The 2006 Buick Lucerne and Cadillac DTS sedans feature dual-depth front passenger airbags. Unlike dual-stage airbags which inflate with different pressures but to a single shape, the Delphi design deploys to either a small or large size depending on seat position, seatbelt use, and crash severity. Inflation energy also is adjusted to one of two pressures according to crash severity. Delphi says the technology is compatible with existing restraint electronics, and requires no changes in vehicle architecture.
The outlook for one supplier of climatized seating systems is one where cooled seats are going to be hot.
"In North America, we have roughly 64% market share." That's Andreas Brand, president and CEO, of W.E.T. Automotive Systems Ltd. (Windsor, Ontario, Canada; www.wet-group.com). That rough estimate is of the piece of the heated seat market that W.E.T. has. (The acronym? From the German Wärmeund Electrotechnik, or warmth and electric technology.) W.E.T. started producing seat heating units for vehicles in 1973, based on the company's experience with mechanical cables and heating systems. The company now produces steering wheel heaters control modules, and wiring harnesses. As Rob Klein, Director, Sales & Marketing, notes, "We design and develop all of the components that go into a system."
While there is certainly experience and dominance in the heated seat arena, Brand thinks that the Next Big Thing for automotive interiors will be what he calls the "climatized seat." Some people might simply describe this as being the "cooled seat." In the case of what W.E.T. has developed, this goes beyond simply blowing conditioned air on the driver in order to cool her down. Brand says that it took some 12 years for heated seats to get penetration on the order of 20 to 25% of the market (starting with the European luxury brands, then proliferating downward and to North American and Asian products). He thinks it will take about half of that time for the cooling function to achieve the same level of acceptance in the market. One of the factors that he sees driving this is actually coming from the Asian vehicle manufacturers, who are considering offering the cooled seat on cars at a price point of $30,000 or less. Consequently, this will not only be a case where the heated and cooled seat is available in the premium vehicles, but also for those that are significantly less expensive.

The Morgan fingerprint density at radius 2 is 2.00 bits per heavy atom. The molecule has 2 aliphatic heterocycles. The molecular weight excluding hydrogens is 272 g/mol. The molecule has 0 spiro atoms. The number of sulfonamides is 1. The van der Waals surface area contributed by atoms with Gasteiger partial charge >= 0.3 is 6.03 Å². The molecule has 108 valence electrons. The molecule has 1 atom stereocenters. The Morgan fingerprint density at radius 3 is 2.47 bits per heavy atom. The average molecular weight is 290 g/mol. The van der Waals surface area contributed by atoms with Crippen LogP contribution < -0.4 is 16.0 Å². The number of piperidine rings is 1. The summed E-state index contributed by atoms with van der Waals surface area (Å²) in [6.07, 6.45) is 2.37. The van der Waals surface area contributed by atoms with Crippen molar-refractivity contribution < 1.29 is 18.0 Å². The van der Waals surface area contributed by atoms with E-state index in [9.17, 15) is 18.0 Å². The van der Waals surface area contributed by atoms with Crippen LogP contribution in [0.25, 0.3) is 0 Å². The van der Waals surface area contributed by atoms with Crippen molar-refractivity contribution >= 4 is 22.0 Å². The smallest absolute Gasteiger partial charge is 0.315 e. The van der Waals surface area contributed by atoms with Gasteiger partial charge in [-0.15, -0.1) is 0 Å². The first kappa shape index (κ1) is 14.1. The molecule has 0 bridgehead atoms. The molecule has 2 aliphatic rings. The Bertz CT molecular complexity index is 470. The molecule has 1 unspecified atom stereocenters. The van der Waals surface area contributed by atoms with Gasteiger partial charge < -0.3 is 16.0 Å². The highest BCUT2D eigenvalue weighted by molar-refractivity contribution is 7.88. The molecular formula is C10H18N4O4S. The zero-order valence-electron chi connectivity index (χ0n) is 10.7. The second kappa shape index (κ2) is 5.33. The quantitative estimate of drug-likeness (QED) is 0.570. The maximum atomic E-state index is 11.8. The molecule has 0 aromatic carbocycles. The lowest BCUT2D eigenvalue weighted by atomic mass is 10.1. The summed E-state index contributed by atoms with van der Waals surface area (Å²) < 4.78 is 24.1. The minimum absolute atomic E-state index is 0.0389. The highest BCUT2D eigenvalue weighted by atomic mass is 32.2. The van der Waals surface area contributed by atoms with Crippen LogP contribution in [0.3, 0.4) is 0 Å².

THE COOL APPROACH. The cooling systems that W.E.T. has developed are of two types. One is ComfortCools; the other is ActiveCool. The former includes at least one mechanical blower. However, rather than blowing cold air at the occupant, the ambient air in the vehicle is drawn through the seat, thereby removing heat and moisture from the individual. The blower also acts to circulate air. It works in conjunction with the heating system, as well. The design of this system is said to have a minimum impact on the seat design, such that it can be introduced as a mid-cycle option. One of the things that Brand emphasizes when talking about what W.E.T. brings to the table is systems integration: it isn't a matter of saying, in effect, "Here's our heating/cooling elements; you, seat manufacturer, figure out how to make it work."
The ActiveCool is the newer of the systems. As its name implies, beyond just drawing the air away from the seated occupant, this system has two channels, one of which includes blowing cool air generated through the use of a thermal change insert (i.e., a Peltier device, a small ceramic-based solid-state unit that works as a heat pump) so that when the occupant gets into a hot car there is the sensation of cooling.
In the case of both systems, the main element is a "trim bag," which is tailored to the design of the seat and fitted between the foam and the outer fabric. (The bag approach was pioneered by W.E.T. when it developed its seat heating system.) This configuration, Brand says, is a distinct advantage to the W.E.T. approach versus competitors: "The installation is much easier." Fundamentally, there is the bag, a snap ring to attach to the blower, and the control unit. Other systems, he says, require ducting through the seat and channels in the foam to circulate the conditioned air. This approach can necessitate the use of different foam for those vehicles that don't have the heating/cooling option. What's more, he says, there is the potential of the foam with the ducts and channels to collapse. "Our system sits on top of the foam." So whether the option is for a heated seat or an active or passive climatized seat, the W.E.T. approach is essentially the same, so production complexity is minimized.–GSV
It's an idea that was borrowed from the Mercedes E-Class wagon, and one you can expect to see more of in the coming years: a load floor made of a rugged textured vinyl that slides over a pair of rails in the load area of a vehicle. In this case, the vehicle is the Dodge Nitro SUV concept. This construction allows the floor to be pulled over and just beyond the face of the rear bumper to ease loading and unloading. The sliding function can't be used if items are significantly over 150 lb. However, the extra reach is perfect for stowing and retrieving groceries and gear.
Although the way something feels is subjective, Renault has actually codified a reference frame for the tactile sense. This development has become available from a French company, Quinte&sens. It is called "Sensotact" (www.sensotact.com). Fundamentally, they've created a series of 10 descriptors and 50 references. These are standardized. The elements are housed in a suitcase. The tactile reference frame used includes subcategories for what are three primary aspects of the sense of touch: orthogonal (e.g., hardness); tangential (e.g., roughness), thermal. By codifying these attributes and by having standard references for them, it is said that users such as vehicle interior designers are able to more precisely achieve the feel that is being sought for a particular vehicle. Apparently, one of the drivers behind Renault's development of the tactile reference frame was the need to communicate with the company's colleagues at Nissan. The frame was used in the development of the Renault Modus minicar.